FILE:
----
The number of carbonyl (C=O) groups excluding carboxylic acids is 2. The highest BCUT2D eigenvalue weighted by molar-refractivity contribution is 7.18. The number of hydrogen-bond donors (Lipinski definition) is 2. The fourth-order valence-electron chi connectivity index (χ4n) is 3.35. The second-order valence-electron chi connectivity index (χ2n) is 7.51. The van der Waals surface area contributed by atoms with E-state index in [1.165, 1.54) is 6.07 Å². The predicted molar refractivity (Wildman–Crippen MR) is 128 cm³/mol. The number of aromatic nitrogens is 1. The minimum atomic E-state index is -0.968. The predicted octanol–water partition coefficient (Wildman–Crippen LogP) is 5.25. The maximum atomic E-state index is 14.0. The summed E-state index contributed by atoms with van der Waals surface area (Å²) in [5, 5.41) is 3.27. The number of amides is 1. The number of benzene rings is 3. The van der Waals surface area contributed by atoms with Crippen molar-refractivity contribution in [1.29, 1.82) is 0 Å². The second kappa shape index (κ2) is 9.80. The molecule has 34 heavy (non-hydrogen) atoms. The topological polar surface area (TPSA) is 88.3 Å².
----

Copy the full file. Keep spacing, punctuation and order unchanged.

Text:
The number of carbonyl (C=O) groups excluding carboxylic acids is 2. The highest BCUT2D eigenvalue weighted by molar-refractivity contribution is 7.18. The number of hydrogen-bond donors (Lipinski definition) is 2. The fourth-order valence-electron chi connectivity index (χ4n) is 3.35. The second-order valence-electron chi connectivity index (χ2n) is 7.51. The van der Waals surface area contributed by atoms with E-state index in [1.165, 1.54) is 6.07 Å². The predicted molar refractivity (Wildman–Crippen MR) is 128 cm³/mol. The number of aromatic nitrogens is 1. The minimum atomic E-state index is -0.968. The predicted octanol–water partition coefficient (Wildman–Crippen LogP) is 5.25. The maximum atomic E-state index is 14.0. The summed E-state index contributed by atoms with van der Waals surface area (Å²) in [5, 5.41) is 3.27. The number of amides is 1. The number of benzene rings is 3. The van der Waals surface area contributed by atoms with Crippen molar-refractivity contribution in [1.29, 1.82) is 0 Å². The second kappa shape index (κ2) is 9.80. The molecule has 34 heavy (non-hydrogen) atoms. The topological polar surface area (TPSA) is 88.3 Å².